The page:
KTN's online platform helps you to make the connections you need
The Knowledge Transfer Network (KTN) has refreshed its online platform to intelligently connect you to relevant events, funding, thought pieces and specialist staff to help your business innovate and grow.
You can discover content using your area of interest, from Chemistry to transport; from space to health – all major UK economic sectors are covered. Once you have selected your interests, using our intelligent tagging system, we will then display rich and relevant content related to your area, often from surprising sources.
An example might be new satellite technology from the space sector that is applicable in the agri-food sector. KTN-UK.co.uk will help you form these unusual and valuable connections.
All content on the platform has been carefully curated by our team of innovation specialists – not by an automated algorithm – so you can be confident that KTN is connecting you to the most relevant cutting-edge information.
The move also marks a closer alignment with our main funder, Innovate UK , with the website branding making a clear visual link. Knowledge Transfer Network is Innovate UK's innovation network partner, and also works with other funders to provide innovation networking services and fulfil our mission to drive UK growth.
We link new ideas and opportunities with expertise, markets and finance through our network of businesses, universities, funders and investors. From agri-food to autonomous systems and from energy to design, KTN combines expertise in all sectors with the ability to cross boundaries. Connecting with KTN can lead to potential partners, horizon-expanding events and innovation insights relevant to your needs.
Visit our people pages to connect directly with expertise in your sector.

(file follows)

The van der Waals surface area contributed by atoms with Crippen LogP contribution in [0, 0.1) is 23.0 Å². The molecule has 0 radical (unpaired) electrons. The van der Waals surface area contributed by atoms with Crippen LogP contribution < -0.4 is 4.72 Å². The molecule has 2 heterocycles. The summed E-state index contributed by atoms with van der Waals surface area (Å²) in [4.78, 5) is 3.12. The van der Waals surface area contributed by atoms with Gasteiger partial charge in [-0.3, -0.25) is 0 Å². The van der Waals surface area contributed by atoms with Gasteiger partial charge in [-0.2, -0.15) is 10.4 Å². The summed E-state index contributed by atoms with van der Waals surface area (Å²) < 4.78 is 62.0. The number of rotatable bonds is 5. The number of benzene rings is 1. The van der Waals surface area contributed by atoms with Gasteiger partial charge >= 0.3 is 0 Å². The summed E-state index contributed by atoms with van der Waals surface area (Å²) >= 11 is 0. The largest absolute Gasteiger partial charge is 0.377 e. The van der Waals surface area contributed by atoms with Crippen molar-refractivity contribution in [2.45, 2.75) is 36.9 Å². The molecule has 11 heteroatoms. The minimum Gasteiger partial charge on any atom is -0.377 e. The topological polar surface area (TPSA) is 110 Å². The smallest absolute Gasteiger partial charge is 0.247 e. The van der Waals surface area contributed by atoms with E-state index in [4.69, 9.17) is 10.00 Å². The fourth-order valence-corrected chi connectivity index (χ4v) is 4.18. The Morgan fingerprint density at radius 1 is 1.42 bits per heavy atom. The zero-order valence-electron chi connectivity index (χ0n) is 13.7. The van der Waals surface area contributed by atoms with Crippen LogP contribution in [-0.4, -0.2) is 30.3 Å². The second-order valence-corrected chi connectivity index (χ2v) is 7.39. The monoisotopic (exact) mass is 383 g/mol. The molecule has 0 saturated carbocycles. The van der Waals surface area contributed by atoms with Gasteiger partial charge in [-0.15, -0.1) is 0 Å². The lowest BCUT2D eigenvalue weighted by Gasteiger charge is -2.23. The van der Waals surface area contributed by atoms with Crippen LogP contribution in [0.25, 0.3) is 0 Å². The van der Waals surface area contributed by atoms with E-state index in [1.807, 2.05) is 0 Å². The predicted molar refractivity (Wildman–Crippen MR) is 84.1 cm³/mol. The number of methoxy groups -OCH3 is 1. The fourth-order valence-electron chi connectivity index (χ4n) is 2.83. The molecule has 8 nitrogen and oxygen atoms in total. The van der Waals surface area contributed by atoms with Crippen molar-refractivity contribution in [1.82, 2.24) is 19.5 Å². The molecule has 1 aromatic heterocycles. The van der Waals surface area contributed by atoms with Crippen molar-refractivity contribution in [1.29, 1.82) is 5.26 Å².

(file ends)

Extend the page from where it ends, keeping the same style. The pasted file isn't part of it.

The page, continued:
Visit the KTN refreshed online platfom here
£220 million for cutting-edge new technology
Philip Hammond has unveiled a package of support which includes £220 million for the life science and university sectors to help technology breakthroughs translate into commercial success, as well as action to ensure disruptive businesses thrive in the UK.
The package includes:
- £100 million of funding to extend and enhance the Biomedical Catalyst, supporting innovative UK life science companies to translate cutting-edge medical technologies into commercial success
- £120 million to incentivise university collaboration in tech transfer and in engaging with business, helping transform research at universities and institutions into viable business ventures
- expanding the successful Challenger Business Programmes to address regulations that pose the largest barriers to the adoption of disruptive technologies
The £100 million funding for the Biomedical Catalyst (BMC) will extend and enhance the programme for the next four years. The BMC provides grant support to ensure that emerging disruptive healthcare technologies in disease prevention, earlier diagnosis and tailored treatments are delivered to market. The programme offers funding at varying stages of technical and commercial development from feasibility studies through to proof of concept and early clinical trials.
The new £120 million tech transfer funding for universities over the next four years will promote collaboration to effectively engage business on the most promising technologies. Tech transfer offices up and down the country play a key role in research and innovation, supporting successful spin-outs, like Nottingham University’s Oncimmune, which has developed a blood test for the early detection of lung cancer. Oncimmune has just been nominated for the 2016 ‘best technology’ shortlist of AIM companies.
The Challenger Business Programme identifies and removes the barriers that stop innovative businesses from thriving. This programme has already helped 400 businesses since launch in 2013 and will now be expanded into new sectors and new businesses as part of the government’s Industrial Strategy. The programme has already led to tax allowances for money earned from the sharing economy and exemptions for the space and satellite sector from Insurance Premium Tax.